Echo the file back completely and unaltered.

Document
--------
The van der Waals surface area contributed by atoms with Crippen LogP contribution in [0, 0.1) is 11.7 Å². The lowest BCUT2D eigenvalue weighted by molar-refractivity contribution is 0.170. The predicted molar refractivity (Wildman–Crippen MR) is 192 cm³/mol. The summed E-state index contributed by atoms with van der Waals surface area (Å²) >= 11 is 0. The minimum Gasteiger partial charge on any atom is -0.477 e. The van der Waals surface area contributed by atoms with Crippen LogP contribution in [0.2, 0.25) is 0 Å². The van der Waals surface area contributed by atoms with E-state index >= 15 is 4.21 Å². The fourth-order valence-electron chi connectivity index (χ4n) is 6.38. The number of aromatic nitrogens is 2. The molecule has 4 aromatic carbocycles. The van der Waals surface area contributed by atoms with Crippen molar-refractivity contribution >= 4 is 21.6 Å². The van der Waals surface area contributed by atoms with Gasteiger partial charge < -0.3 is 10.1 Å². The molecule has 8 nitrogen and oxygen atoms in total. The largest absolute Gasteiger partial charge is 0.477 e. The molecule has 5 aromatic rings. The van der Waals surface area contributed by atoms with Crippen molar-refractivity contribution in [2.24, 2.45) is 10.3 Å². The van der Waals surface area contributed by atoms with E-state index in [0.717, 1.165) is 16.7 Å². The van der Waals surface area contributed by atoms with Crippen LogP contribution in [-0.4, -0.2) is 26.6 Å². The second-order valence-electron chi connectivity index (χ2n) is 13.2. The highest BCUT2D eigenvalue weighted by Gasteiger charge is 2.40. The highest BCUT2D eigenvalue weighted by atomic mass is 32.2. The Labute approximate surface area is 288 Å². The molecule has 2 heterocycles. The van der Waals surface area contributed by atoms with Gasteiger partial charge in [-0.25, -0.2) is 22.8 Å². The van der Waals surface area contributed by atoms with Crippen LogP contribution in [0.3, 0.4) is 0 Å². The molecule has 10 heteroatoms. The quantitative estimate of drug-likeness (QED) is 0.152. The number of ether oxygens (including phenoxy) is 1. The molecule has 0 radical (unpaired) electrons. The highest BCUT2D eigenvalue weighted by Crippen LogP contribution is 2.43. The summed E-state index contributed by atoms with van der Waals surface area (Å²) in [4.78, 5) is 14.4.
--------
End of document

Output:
The van der Waals surface area contributed by atoms with Crippen LogP contribution in [0, 0.1) is 11.7 Å². The lowest BCUT2D eigenvalue weighted by molar-refractivity contribution is 0.170. The predicted molar refractivity (Wildman–Crippen MR) is 192 cm³/mol. The summed E-state index contributed by atoms with van der Waals surface area (Å²) >= 11 is 0. The minimum Gasteiger partial charge on any atom is -0.477 e. The van der Waals surface area contributed by atoms with Crippen LogP contribution in [0.2, 0.25) is 0 Å². The van der Waals surface area contributed by atoms with E-state index >= 15 is 4.21 Å². The fourth-order valence-electron chi connectivity index (χ4n) is 6.38. The number of aromatic nitrogens is 2. The molecule has 4 aromatic carbocycles. The van der Waals surface area contributed by atoms with Crippen molar-refractivity contribution >= 4 is 21.6 Å². The van der Waals surface area contributed by atoms with Gasteiger partial charge < -0.3 is 10.1 Å². The molecule has 8 nitrogen and oxygen atoms in total. The largest absolute Gasteiger partial charge is 0.477 e. The molecule has 5 aromatic rings. The van der Waals surface area contributed by atoms with Crippen molar-refractivity contribution in [2.24, 2.45) is 10.3 Å². The van der Waals surface area contributed by atoms with E-state index in [0.717, 1.165) is 16.7 Å². The van der Waals surface area contributed by atoms with Crippen LogP contribution in [-0.4, -0.2) is 26.6 Å². The second-order valence-electron chi connectivity index (χ2n) is 13.2. The highest BCUT2D eigenvalue weighted by Gasteiger charge is 2.40. The highest BCUT2D eigenvalue weighted by atomic mass is 32.2. The Labute approximate surface area is 288 Å². The molecule has 2 heterocycles. The van der Waals surface area contributed by atoms with Gasteiger partial charge in [-0.25, -0.2) is 22.8 Å². The van der Waals surface area contributed by atoms with Crippen LogP contribution in [0.3, 0.4) is 0 Å². The molecule has 10 heteroatoms. The quantitative estimate of drug-likeness (QED) is 0.152. The number of ether oxygens (including phenoxy) is 1. The molecule has 0 radical (unpaired) electrons. The highest BCUT2D eigenvalue weighted by Crippen LogP contribution is 2.43. The summed E-state index contributed by atoms with van der Waals surface area (Å²) in [4.78, 5) is 14.4.